In developing tissues, morphogen gradients are thought to initialize gene expression patterns. However, the relationship between the dynamics of morphogen-encoded signals and gene expression decisions are largely unknown. Here we examine the dynamics of the Bone Morphogenetic Protein (BMP) pathway in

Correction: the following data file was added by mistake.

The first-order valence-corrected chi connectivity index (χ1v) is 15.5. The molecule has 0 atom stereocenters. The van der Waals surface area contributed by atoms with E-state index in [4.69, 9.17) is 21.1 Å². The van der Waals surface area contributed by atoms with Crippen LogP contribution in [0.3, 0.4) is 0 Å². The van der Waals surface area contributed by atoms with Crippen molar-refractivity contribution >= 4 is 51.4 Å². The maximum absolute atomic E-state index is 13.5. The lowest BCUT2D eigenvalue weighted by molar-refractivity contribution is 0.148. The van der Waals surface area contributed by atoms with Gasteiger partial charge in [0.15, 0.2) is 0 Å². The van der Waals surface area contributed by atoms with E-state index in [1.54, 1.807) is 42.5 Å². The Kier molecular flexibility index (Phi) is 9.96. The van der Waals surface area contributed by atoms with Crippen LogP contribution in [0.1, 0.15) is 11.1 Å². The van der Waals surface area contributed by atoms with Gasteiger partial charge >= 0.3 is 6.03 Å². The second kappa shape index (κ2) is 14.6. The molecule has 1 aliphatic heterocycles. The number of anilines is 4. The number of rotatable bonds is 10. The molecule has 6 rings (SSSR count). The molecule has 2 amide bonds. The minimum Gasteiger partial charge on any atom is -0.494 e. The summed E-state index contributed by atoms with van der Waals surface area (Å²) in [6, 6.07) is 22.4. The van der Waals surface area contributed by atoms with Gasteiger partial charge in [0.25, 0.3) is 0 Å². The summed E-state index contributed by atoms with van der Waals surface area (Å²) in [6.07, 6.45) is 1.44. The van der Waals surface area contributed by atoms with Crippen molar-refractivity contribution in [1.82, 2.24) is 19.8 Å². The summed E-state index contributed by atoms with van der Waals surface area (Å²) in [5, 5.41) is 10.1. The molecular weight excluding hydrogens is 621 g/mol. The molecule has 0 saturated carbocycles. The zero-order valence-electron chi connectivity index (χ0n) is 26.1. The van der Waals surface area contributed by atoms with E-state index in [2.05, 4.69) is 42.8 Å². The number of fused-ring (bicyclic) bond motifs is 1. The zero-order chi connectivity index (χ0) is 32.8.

Drosophilablastoderm-stage embryos. In this tissue, the BMP pathway is highly dynamic: it begins as a broad and weak signal on the dorsal half of the embryo, then 20-30 min later refines into a narrow, intense peak centered on the dorsal midline. This dynamical progression of the BMP signal raises questions of how it stably activates target genes. Therefore, we performed live imaging of the BMP signal and found that dorsal-lateral cells experience only a short transient in BMP signaling, after which the signal is lost completely. Moreover, we measured the transcriptional response of the BMP target gene pannierin live embryos and found it to remain activated in dorsal-lateral cells, even after the BMP signal is lost. Our findings may suggest that the BMP pathway activates a memory, or ratchet mechanism that may sustain gene expression.